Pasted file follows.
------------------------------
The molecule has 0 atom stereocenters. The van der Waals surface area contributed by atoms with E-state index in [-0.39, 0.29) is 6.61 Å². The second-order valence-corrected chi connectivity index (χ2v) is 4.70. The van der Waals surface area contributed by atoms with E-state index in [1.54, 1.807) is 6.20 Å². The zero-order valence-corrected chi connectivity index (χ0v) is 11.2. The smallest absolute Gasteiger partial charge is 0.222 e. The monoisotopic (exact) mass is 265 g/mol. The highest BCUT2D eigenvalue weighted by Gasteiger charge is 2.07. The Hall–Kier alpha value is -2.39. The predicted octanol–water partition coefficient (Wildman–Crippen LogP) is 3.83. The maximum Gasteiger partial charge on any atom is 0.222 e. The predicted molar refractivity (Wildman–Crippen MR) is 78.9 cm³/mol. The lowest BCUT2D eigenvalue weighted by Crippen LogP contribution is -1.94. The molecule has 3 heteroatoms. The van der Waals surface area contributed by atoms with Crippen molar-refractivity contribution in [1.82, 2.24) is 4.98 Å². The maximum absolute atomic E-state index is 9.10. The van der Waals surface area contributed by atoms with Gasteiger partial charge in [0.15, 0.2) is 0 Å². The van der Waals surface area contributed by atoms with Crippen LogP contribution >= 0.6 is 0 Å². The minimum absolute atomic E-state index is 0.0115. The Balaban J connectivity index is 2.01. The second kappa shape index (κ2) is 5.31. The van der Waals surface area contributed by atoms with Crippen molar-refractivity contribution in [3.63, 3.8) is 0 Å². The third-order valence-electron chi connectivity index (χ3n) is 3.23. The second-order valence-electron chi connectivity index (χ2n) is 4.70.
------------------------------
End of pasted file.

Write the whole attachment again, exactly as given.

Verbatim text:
The molecule has 0 atom stereocenters. The van der Waals surface area contributed by atoms with E-state index in [-0.39, 0.29) is 6.61 Å². The second-order valence-corrected chi connectivity index (χ2v) is 4.70. The van der Waals surface area contributed by atoms with E-state index in [1.54, 1.807) is 6.20 Å². The zero-order valence-corrected chi connectivity index (χ0v) is 11.2. The smallest absolute Gasteiger partial charge is 0.222 e. The monoisotopic (exact) mass is 265 g/mol. The highest BCUT2D eigenvalue weighted by Gasteiger charge is 2.07. The Hall–Kier alpha value is -2.39. The predicted octanol–water partition coefficient (Wildman–Crippen LogP) is 3.83. The maximum Gasteiger partial charge on any atom is 0.222 e. The predicted molar refractivity (Wildman–Crippen MR) is 78.9 cm³/mol. The lowest BCUT2D eigenvalue weighted by Crippen LogP contribution is -1.94. The molecule has 3 heteroatoms. The van der Waals surface area contributed by atoms with Crippen molar-refractivity contribution in [1.82, 2.24) is 4.98 Å². The maximum absolute atomic E-state index is 9.10. The van der Waals surface area contributed by atoms with Gasteiger partial charge in [0.15, 0.2) is 0 Å². The van der Waals surface area contributed by atoms with Crippen LogP contribution >= 0.6 is 0 Å². The minimum absolute atomic E-state index is 0.0115. The Balaban J connectivity index is 2.01. The second kappa shape index (κ2) is 5.31. The van der Waals surface area contributed by atoms with Crippen molar-refractivity contribution in [3.63, 3.8) is 0 Å². The third-order valence-electron chi connectivity index (χ3n) is 3.23. The second-order valence-electron chi connectivity index (χ2n) is 4.70.